Compliance During the Holidays: Following Regulations on Employer Anti-Discrimination

Melody Saveall
Senior Editor
Loyola University Chicago School of Law, JD 2018


With Halloween already past and the holiday season just ahead, it is important to remember the Equal Employment Opportunity Commission’s guidances on respecting employees’ religious beliefs, and reasonably accommodating them. Title VII of the Civil Rights Act of 1964 governs these policies and it requires employers to accommodate religious beliefs, practices, and observances if the beliefs are “sincerely held” and the reasonable accommodation poses no undue hardship on the employer. Being familiar with anti-discrimination policies and regulations will help ensure your company is in compliance.

Title VII requires an employer with 15 or more employees, once on notice, to reasonably accommodate an employee whose sincerely held religious belief, practice, or observance conflicts with a work requirement, unless providing the accommodation would create an undue hardship. Under Title VII, proving an undue hardship requires showing that the particular proposed accommodation poses a “more than de minimis” cost or burden.

There are flexible ways to reasonably accommodate employees’ religious observances that may allow an employer to avoid undue hardship. If methods of requesting time off prevent newer or part-time employees from observing holidays, employers can give more employees half days off, rather than giving fewer employees an entire holiday off. This is particularly important to consider this year, since the first night of Hanukkah falls on Christmas Eve.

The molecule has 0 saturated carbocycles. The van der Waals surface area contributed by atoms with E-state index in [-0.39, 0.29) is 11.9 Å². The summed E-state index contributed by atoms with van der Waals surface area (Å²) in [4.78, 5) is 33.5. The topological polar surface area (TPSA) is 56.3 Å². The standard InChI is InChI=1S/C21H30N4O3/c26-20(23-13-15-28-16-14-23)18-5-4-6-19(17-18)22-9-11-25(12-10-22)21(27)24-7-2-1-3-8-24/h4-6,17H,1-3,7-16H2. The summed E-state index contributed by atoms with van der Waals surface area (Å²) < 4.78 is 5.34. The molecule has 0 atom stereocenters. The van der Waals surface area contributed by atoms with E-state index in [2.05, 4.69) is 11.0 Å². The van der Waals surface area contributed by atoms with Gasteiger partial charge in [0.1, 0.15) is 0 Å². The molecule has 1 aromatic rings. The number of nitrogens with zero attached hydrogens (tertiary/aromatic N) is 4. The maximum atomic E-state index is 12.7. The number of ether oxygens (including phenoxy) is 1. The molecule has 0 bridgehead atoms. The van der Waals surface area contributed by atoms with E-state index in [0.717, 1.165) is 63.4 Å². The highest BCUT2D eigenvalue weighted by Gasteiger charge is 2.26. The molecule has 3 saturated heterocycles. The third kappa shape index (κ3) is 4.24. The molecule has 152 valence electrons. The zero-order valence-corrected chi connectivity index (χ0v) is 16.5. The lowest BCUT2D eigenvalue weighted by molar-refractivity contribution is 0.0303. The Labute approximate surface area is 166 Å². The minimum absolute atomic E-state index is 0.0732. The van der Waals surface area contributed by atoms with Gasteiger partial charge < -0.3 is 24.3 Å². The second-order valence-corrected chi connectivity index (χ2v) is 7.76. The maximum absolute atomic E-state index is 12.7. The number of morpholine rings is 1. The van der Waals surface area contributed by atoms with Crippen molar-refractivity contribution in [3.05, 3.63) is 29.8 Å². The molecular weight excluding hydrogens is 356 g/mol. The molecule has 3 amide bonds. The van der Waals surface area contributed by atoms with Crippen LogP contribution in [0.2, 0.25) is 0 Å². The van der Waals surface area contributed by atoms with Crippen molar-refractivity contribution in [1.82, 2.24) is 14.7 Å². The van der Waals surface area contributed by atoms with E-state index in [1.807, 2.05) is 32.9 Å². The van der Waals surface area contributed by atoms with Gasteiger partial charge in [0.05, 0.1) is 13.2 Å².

Employers must accommodate both holidays they are familiar with as well as those religious practices with which they may be less familiar. Title VII also applies to non-theistic “moral or ethical beliefs as to what is right and wrong which are sincerely held with the strength of traditional religious views.” Further, failure to comply with this section of Title VII may result in workplace discrimination liability. For example, in Uberti v. Bath & Body Works, a Wiccan employee sued her employer for religious discrimination, alleging that she was terminated because she took a vacation day for Halloween. The case ultimately settled out of court.

For employers planning on hosting holiday parties, which may include Christmas traditions rather than non-secular celebrations, it is crucial to respect an employee’s decision not to participate and continue to maintain non-discriminatory practices in the workplace following that decision. For example, Jehovah’s Witnesses have alleged religious discrimination related to Halloween festivities. In Morales v. PNC Bank, N.A., an employee alleged that she was fired for refusing to attend a company Halloween party after she explained to her supervisor that she could not participate for religious reasons. In Meraz v. Jo-Ann Stores, Inc., an employee declined to dress up for Halloween and claimed she suffered reduced work hours and demotion as a result.

While we all love celebrating the holiday season, employers must be mindful of employees’ needs and recognize these needs may conflict with the interest of the business. However, it is important for employers to remain non-discriminatory, and to make reasonable accommodations so every employee, no matter their religion, can celebrate however they choose. Adherence to the EEOC’s guidances on avoiding workplace discrimination and accommodating beliefs will help your company maintain compliance and avoid liability during the coming holiday season.